Some years ago I sewed this Edwardian plaid wool skirt.
It was my first Edwardian skirt, made without drafting a pattern or making a toile first.
The skirt isn’t historically correct because it has a zipper closure at the back and the raw edges are finished with machine zig zag stitches.
I used a green plaid 100% wool fabric from my grandmother’s stash.
There wasn’t enough of the fabric so I had to piece the fabric together.
The cut of the skirt is more like a 1910s Titanic era skirt.
The skirt is ankle-length – usually called round, outing or walking length in the Edwardian era: ‘walking length […] clears the ground easily’ (The Delineator, 1906).
This type of skirt was called a tailored skirt in the Edwardian era. ‘The beauty of the tailored skirt lies in the good lines, careful machine stitching, and perfect fit of the garment.’ (School Sewing Based On Home Problems, 1916)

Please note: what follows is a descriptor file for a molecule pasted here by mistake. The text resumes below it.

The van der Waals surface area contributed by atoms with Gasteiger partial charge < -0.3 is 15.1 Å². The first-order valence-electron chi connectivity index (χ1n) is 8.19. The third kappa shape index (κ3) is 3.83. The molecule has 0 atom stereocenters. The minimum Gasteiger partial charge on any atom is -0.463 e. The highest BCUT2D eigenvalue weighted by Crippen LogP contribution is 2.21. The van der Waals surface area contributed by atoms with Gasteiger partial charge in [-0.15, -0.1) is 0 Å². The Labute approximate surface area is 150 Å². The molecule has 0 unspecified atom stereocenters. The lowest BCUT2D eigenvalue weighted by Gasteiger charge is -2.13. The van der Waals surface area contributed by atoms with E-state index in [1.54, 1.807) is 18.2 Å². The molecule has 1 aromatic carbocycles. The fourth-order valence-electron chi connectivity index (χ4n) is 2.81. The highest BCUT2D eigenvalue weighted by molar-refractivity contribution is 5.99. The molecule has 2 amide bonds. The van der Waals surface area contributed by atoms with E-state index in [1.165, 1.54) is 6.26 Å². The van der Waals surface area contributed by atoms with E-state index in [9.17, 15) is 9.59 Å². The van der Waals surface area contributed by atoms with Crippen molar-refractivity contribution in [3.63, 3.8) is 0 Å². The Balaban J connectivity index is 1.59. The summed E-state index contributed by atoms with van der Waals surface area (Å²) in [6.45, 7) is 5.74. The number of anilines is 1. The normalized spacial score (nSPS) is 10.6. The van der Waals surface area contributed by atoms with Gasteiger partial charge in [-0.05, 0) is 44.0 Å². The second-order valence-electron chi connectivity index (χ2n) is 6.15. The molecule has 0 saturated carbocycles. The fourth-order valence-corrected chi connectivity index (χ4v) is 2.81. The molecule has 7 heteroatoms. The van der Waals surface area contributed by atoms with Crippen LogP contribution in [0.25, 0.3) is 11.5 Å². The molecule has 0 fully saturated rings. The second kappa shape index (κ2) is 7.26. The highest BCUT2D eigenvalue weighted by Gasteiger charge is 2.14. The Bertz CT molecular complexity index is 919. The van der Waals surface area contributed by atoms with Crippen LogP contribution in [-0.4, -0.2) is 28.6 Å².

‘There is nothing like a trim, becoming tailor-made for all-around use. In plain, lightweight cloth [wool fabric], with the skirt just escaping the ground, and jacket with gracefully shaped sleeves […] such a suit may literally go from the shops to the drawing-room musicale. For the morning jaunt a tailored shirt-waist is worn with this costume’ (The Delineator, 1905).
I’m wearing the skirt with an Edwardian-style 1980s blouse.
I tried out a different Edwardian Pompadour hairstyle for this shirtwaist costume. Here you’ll find my tutorial for a historically accurate Edwardian Pompadour hairstyle.
On my instagram is a swipeaple picture of this Edwardian outfit with different black and white lightroom presets. Which one is your favorite?
I’ll soon post pictures of my other (historically accurate) shirtwaist costume that consists of a wool skirt and linen & crochet lace blouse.